• In an effort to balance the scales for parties prosecuted for the criminal charge rather than the summary offense, I, by practice, set the fine at $1.00 minimal amount. Unfortunately, once the cost for criminal processing fees are attached the total minimal amount due is $574.75. These parties are subject to cost almost 5 times higher than the summary cost and they are subject to a potentially more serious residual sanction of a resulting permanent criminal record.
  • Unfortunately, there are many individuals who wish to plead guilty to the charge at the Preliminary Hearing but do not have the means to post the $574.?5 fine and cost assessment. The district court does not supervise fine and cost collection of criminal cases and those parties, more often than not, waive their preliminary hearings, often by necessity to have time to raise some funds. In the interim months awaiting their case, they are subject to bail and with the potential for supervision with specified conditions. Once their case comes to resolution, they are subject to a significant increase in cost at the higher court level.
  • For the defendants who do not dispute the merits of the case but are interested in preserving their record, they often chose to waive their Preliminary Hearing to the higher court and seal: the ARD program. They are then subject to the assessment of bail with potential conditions, often subject to further cost to hire legal counsel to maneuver through the process of the higher court application process; face even more significant court cost at the higher level; and may be Subject to probationary Supervision.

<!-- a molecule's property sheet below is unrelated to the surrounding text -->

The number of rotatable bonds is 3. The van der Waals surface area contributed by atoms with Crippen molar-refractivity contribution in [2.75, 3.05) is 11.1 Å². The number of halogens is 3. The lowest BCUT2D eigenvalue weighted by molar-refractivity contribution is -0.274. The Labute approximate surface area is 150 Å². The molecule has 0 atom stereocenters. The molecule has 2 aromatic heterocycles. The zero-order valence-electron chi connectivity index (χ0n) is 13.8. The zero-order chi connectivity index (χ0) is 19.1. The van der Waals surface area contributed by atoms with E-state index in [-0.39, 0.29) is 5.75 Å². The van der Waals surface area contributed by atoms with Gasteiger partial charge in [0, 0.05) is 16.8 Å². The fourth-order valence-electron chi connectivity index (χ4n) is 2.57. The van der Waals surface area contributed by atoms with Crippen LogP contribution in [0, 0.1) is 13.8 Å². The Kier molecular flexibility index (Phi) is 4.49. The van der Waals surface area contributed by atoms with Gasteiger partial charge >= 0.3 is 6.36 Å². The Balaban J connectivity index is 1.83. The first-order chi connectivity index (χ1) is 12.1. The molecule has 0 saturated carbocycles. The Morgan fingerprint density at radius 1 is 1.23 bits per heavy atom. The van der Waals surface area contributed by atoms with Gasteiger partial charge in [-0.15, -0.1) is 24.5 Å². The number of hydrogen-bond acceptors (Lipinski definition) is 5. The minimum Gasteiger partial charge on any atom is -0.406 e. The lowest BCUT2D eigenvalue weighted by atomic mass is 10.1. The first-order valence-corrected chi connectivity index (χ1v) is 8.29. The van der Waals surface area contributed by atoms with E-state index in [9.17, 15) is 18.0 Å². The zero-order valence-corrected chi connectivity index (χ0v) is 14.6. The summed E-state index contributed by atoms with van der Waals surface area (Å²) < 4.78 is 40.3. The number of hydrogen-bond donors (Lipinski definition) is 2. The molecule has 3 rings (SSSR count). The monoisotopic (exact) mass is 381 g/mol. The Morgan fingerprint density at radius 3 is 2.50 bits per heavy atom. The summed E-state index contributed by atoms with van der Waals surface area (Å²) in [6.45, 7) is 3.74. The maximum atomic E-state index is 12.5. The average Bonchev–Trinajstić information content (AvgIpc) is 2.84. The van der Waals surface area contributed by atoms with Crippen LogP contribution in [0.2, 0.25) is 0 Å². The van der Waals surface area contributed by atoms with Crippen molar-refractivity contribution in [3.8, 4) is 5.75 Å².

For the sake of transparency, I will state my motive in addressing my concerns is not based on a philosophical stance regarding how Marijuana cases should be prosecuted. Undoubtedly, the approach towards the prosecution of Marijuana cases is in a transitional time period on the national, state, county, and city level. I am also aware that has complicated circumstances specific to the City of Bethlehem, which lies within two differing counties. My motive is purely to strive for an equal playing field for all who appear before this District Court. Right now, that does not currently exist and the result is polarizing. To be as frank as possible, if you are arrested for the charge at hand by Lehigh University, which is a long standing prestigious academic institution, you will likely, by far, be subject to less sanctions, court supervision, and permanent effects than if you are a citizen in the same circumstance from the city streets charged within the same Magisterial District that is all contained within a one square mile radius. I ask how that can be justified. I will not ignore that the demographics between both communities are unarguably vastly differing based on race, ethnicity, and economic levels. Therefore, I stand by my comment made earlier that there is a systemic issue to address here, of which I do not wish to be complicit. I remain hopeful this writing will prompt a closer look at the circumstances at hand and potential for disparity, particularly with the order “Officer discretion to use ordinance, state law or both.”